Starting a business is tough. Between finding staff that embodies your brand, creating the perfect facilities and landing financing, launching a new health club poses many challenges. We asked a few founders of the top gyms in the country about the hardest obstacle they faced when starting their club, and how they overcame it.
Peter Taunton, founder of Snap Fitness
Finding the right people. When your business is in its infancy, you need to find people who meet two key criteria: They need to have the ability to multi-task and the willingness to do so. As you’re ramping up your business, you might not have the means to pay employees accordingly — their job title might not cover all the important tasks they do. If you have dedicated individuals who not only have multiple skill sets, but also the desire to work hard and learn, you’re providing them with the opportunity to grow and gain business experience. When it comes to finding these people, start with friends and family. You already know their background and personality traits. I was lucky to find the right people who helped build Snap Fitness to the brand it is today.
Keith Worts, CEO of Crunch
The biggest challenge is sourcing and negotiating a good real estate transaction. Having a convenient gym location is paramount to its success, but convenience can also mean higher rent. So it’s finding the balance of the right location and the rent structure that works for your business model.
Lori and Jeremy Lowell, the owners of Group Fitness Solutions and Gold’s Gyms
Answers provided by Lori Lowell
Once the model (for Gold’s Gym: Elite Training Center) was created, cultivated and brought to fruition, the challenge was getting the employees to transition and understand the products and its delivery system. We were challenged with creating new employee habits in understanding the product and how we manage it and sell it to our community. The other challenge was bringing a very high-end and hip facility to a lower income demographic and selling the value. We had to become extremely creative and engage in more marketing and PR than we ever had before in our past facilities. We had to constantly create marketing that was newsworthy and allowed us to stand out while still staying within the Gold’s Gym brand.
Every step of the way has been a challenge, but in return was the most rewarding and educational experience. We took our product delivery to a new level and raised our game tremendously. We went back to the drawing board and literally created a new way of delivering and selling fitness. We were challenged with stepping out of our comfort zone. Our challenges have made us more aware of what it takes to become a “demand” fitness environment. Most of all it challenged us to create new environments, new products and take risks.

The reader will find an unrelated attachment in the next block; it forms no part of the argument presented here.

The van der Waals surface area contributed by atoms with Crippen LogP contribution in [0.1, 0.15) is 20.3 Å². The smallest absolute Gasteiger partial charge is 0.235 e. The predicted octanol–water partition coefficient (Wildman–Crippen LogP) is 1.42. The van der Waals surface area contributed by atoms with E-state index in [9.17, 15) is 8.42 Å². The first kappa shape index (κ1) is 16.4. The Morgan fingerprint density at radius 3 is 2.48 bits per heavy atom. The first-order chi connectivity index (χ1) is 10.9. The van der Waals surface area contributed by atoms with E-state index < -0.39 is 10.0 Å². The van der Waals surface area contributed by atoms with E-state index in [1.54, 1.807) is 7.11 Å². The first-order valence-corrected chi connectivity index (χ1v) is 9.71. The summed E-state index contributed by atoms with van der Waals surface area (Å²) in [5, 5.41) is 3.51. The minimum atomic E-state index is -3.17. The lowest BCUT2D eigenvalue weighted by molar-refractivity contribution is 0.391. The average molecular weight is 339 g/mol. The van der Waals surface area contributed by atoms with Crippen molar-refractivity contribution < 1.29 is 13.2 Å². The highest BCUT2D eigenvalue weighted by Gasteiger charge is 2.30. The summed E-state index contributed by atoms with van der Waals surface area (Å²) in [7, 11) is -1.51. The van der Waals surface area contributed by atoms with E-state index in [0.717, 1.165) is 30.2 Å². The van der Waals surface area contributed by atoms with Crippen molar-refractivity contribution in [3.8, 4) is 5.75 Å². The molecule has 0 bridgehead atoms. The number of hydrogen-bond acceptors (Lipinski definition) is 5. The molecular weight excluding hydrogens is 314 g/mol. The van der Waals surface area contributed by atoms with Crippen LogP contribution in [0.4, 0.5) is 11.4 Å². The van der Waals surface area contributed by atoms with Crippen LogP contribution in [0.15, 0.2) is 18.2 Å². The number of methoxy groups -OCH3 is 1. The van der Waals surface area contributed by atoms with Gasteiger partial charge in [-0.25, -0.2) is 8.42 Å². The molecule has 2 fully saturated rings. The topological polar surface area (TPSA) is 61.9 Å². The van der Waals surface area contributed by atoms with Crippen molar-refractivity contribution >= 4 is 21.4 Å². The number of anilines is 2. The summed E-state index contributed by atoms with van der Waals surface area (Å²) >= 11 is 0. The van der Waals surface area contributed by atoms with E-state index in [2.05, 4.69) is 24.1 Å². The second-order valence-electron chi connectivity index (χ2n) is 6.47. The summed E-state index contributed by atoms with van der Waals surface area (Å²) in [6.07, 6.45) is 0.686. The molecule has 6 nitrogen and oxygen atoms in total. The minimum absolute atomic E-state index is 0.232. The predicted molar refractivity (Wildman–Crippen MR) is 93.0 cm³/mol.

Rachel and Alwyn Cosgrove, owners of Results Fitness
Answers provided by Rachel Cosgrove
One of the biggest challenges we had was figuring out how to build a business that wasn’t dependent on us. Starting out our clients all trained with us in a one-on-one environment, so like with most trainers, they became very attached to us and it was very difficult to ever have someone else train them. We only had so many hours in the day, so eventually we had to hire our first [additional] trainer.
As we built our team we realized we needed to have systems in place for them to follow to replicate what we do. We started creating a system for everything, from how we answer the phone to how we greet a new client. Putting these systems in place helped us to be able to have a new trainer step in to cover a session seamlessly. Unfortunately this was put to the test when Alwyn was diagnosed with cancer only four years into running our business and was forced to step out. Eventually both of us were able to step out of the gym while he fought a life threatening disease. Because we had systems in place our gym continued to grow and thrive without us, with our team stepping in to train our clients, sign new members up and follow the systems we had in place.
Chuck Runyon, co-founder and CEO of Anytime Fitness
The Anytime Fitness business model is based on unrestricted (24-hour) access to club facilities at an affordable price. Our members can access our clubs even during un-staffed hours. The problem was that, prior to Anytime Fitness, several state legislatures never imagined that fitness clubs could provide a safe, secure environment with no staff present and thus laws in those states required a staff member to be on the premises during “normal operating hours.” Our task was to convince lawmakers that the public health benefits of unfettered access to high-quality fitness options far outweighed the perceived risks.
One state at a time we demonstrated to lawmakers that our integrated security and surveillance systems (including cameras that can be remotely monitored and personal security devices) actually provide a higher level of safety than exercising alone at home. It took several years and lots of lobbying dollars, but eventually we succeeded in convincing lawmakers that everyone should be able to exercise at safe and secure fitness facilities whenever it is most convenient for them. Now all 50 states allow for 24-hour access to fitness clubs, as long as certain safety requirements are met.
By Emily Harbourne